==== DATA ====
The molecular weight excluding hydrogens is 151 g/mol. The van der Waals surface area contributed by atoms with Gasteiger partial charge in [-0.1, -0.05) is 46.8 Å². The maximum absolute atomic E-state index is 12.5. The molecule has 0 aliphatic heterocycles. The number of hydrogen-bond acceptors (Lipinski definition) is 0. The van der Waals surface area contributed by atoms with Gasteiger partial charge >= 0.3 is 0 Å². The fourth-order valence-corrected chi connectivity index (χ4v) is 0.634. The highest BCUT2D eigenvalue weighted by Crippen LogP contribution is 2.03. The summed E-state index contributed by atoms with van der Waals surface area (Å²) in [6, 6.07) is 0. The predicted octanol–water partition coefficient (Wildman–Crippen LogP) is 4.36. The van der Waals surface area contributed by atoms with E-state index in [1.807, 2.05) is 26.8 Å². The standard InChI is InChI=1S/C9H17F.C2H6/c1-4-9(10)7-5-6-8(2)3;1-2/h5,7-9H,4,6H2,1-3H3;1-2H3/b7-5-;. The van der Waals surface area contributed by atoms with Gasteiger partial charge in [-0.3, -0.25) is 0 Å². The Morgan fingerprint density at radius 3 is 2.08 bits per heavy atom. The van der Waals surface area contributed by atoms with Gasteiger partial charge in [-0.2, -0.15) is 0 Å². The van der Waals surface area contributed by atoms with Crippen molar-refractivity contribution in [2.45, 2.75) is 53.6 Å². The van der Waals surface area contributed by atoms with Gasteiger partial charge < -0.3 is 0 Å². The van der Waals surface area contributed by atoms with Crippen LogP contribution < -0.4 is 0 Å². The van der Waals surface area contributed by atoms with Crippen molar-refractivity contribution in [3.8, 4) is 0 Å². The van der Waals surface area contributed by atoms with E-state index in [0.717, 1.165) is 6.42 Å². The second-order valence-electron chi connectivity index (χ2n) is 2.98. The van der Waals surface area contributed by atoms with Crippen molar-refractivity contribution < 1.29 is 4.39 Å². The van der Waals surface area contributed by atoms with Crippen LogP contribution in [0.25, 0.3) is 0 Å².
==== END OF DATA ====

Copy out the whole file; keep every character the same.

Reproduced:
The molecular weight excluding hydrogens is 151 g/mol. The van der Waals surface area contributed by atoms with Gasteiger partial charge in [-0.1, -0.05) is 46.8 Å². The maximum absolute atomic E-state index is 12.5. The molecule has 0 aliphatic heterocycles. The number of hydrogen-bond acceptors (Lipinski definition) is 0. The van der Waals surface area contributed by atoms with Gasteiger partial charge >= 0.3 is 0 Å². The fourth-order valence-corrected chi connectivity index (χ4v) is 0.634. The highest BCUT2D eigenvalue weighted by Crippen LogP contribution is 2.03. The summed E-state index contributed by atoms with van der Waals surface area (Å²) in [6, 6.07) is 0. The predicted octanol–water partition coefficient (Wildman–Crippen LogP) is 4.36. The van der Waals surface area contributed by atoms with E-state index in [1.807, 2.05) is 26.8 Å². The standard InChI is InChI=1S/C9H17F.C2H6/c1-4-9(10)7-5-6-8(2)3;1-2/h5,7-9H,4,6H2,1-3H3;1-2H3/b7-5-;. The van der Waals surface area contributed by atoms with Gasteiger partial charge in [-0.3, -0.25) is 0 Å². The Morgan fingerprint density at radius 3 is 2.08 bits per heavy atom. The van der Waals surface area contributed by atoms with Gasteiger partial charge in [-0.2, -0.15) is 0 Å². The van der Waals surface area contributed by atoms with Crippen molar-refractivity contribution in [2.45, 2.75) is 53.6 Å². The van der Waals surface area contributed by atoms with Gasteiger partial charge < -0.3 is 0 Å². The van der Waals surface area contributed by atoms with Crippen LogP contribution < -0.4 is 0 Å². The van der Waals surface area contributed by atoms with Crippen molar-refractivity contribution in [3.8, 4) is 0 Å². The van der Waals surface area contributed by atoms with E-state index in [0.717, 1.165) is 6.42 Å². The second-order valence-electron chi connectivity index (χ2n) is 2.98. The van der Waals surface area contributed by atoms with Crippen molar-refractivity contribution < 1.29 is 4.39 Å². The van der Waals surface area contributed by atoms with Crippen LogP contribution in [0.25, 0.3) is 0 Å².